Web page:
LETTER: CDC Tribal Consultation Policy and Tribal Advisory Committee

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March 15, 2013

Thomas R. Frieden, MD, MPH
Administrator, Agency for Toxic Substances and Disease Registry (ATSDR)
Centers for Disease Control     
United States Department of Health and Human Services
1600 Clifton Road
Atlanta, Georgia 30333


RE: CDC Tribal Consultation Policy and Tribal Advisory Committee

Dear Dr. Frieden,

Thank you for requesting tribal leaders and national organizations to provide comments on the draft Center for Disease Control /Agency for Toxic Substances Disease Registry (CDC) Tribal Consultation Policy (TCP). Commitment to the nation-to-nation relationship is critical to improving, updating and extending tribal programs and treaty guaranteed health care. The Department of Health and Human Services (HHS) has been a leader in refining the consultation process and ensuring that high level engagement is an agency-wide priority.  The National Congress of American Indians appreciates that CDC is taking the same care and commitment to improve tribal consultation and interactions with tribal communities.  

NCAI is the nation’s oldest, largest, most representative American Indian and Alaskan Native organization serving the broad interests of tribal governments and communities. As such, NCAI has been a link between agencies and tribal governments in various capacities. Previously, NCAI has provided outreach and communication about upcoming tribal consultations, sample tribal testimony, logistics and coordination, and recommendations.  Our commitment to and experience with tribal consultation equips us with the knowledge and expertise to offer the following recommendations and comments on the development of the current policy and the language shared with tribal leaders in February.  

NCAI must first express our serious concern and disappointment in the actions taken by the CDC prior to this consultation notice.  Deciding to approve the TCP in executive session of the Tribal Advisory Committee (TAC) and without the complete consensus of its members does not adhere to the typical protocol required by tribal governments, the Office of Management and Budget (OMB), or HHS.  Each tribal consultation policy must follow certain protocols to be properly vetted and reviewed by tribal leaders and appointees; adhere to the overarching agency requirements; and follow proper notification procedures prior to any finalization of a TCP policy. CDC’s action in this case did not adhere to the proper vetting process, nor did it meet full and meaningful consultation with tribes as defined by the OMB guidance issue on September 29, 1995.[1] OMB provides guidance to agencies stating:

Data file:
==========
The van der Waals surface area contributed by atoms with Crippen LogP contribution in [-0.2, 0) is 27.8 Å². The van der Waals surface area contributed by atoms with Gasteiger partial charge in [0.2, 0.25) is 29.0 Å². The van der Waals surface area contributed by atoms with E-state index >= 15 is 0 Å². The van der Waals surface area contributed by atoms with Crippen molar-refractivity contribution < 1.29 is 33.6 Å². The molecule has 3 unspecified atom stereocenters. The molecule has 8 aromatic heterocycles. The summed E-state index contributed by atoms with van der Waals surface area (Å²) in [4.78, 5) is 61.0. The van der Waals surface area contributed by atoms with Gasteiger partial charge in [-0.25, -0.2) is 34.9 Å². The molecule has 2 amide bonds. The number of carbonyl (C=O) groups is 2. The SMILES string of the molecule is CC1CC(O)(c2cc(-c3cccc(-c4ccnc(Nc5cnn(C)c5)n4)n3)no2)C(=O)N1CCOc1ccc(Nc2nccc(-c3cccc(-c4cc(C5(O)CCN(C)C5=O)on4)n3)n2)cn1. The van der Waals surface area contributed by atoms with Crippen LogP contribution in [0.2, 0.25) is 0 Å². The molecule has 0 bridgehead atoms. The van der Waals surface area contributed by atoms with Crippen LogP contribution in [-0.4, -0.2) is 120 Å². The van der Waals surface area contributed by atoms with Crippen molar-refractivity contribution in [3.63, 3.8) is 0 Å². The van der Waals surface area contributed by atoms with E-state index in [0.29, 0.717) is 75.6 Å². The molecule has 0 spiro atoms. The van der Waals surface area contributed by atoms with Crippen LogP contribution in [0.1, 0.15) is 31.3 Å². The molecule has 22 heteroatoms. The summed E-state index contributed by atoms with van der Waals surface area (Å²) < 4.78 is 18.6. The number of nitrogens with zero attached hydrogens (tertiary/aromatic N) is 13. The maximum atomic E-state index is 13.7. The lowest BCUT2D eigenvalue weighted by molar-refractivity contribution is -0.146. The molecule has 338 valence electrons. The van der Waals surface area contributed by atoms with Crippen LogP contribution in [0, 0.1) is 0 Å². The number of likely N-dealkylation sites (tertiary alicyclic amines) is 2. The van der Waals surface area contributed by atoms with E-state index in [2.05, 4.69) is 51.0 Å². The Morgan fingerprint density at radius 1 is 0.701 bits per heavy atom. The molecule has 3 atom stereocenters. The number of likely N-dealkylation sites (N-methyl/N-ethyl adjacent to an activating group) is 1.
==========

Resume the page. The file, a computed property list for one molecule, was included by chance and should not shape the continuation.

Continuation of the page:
Each agency needs to develop an intergovernmental consultation process for that agency. To do so, the agency should first develop a proposal for that process, and consult with State, local, and tribal governments (as appropriate) concerning this proposed process, as soon as possible.[2]

Though the CDC did allow for tribal feedback and consultation initially, it did so over an extended period of time – approximately two and half years.  During that time period the agency failed to notify all tribal leaders of its actions or intent to finalize the consultation at its August TAC meeting. In that time period there were numerous changes on the TAC and Indian Country leadership more broadly.  Despite these difficulties, we are thankful that there is now an opportunity for open and transparent communication with the agency.

We do, however, join the Cherokee Nation and other tribes in respectfully requesting that CDC extend the comment period for tribes and tribal organizations. This extended comment period should include, at a minimum, an additional 90 days to ensure meaningful input is received from all tribal stakeholders. The current closing comment period is today, March 15, 2013, just thirty days from the release of the policy. This time period does not provide adequate time for a thorough review and analysis or discussion among tribes as to the impact of the proposed consultation policy.  A 90 day extension would move the comment period to June 15, 2013, a more acceptable closing date.

NCAI continues to engage with tribal leaders and representatives on issues affecting tribal communities across the nation – and truly believes that a thoughtful, meaningful consultation is essential to ensure federal policy furthers the safety and welfare of American Indians and Alaska Natives. Further incorporating recommendations from Indian Country will guarantee a final policy that is effective, as well as supportive of an ongoing dialogue between CDC and tribal nations. Based on our initial review and shared concerns with tribal leaders we offer the following recommendations on the TCP as it is currently presented.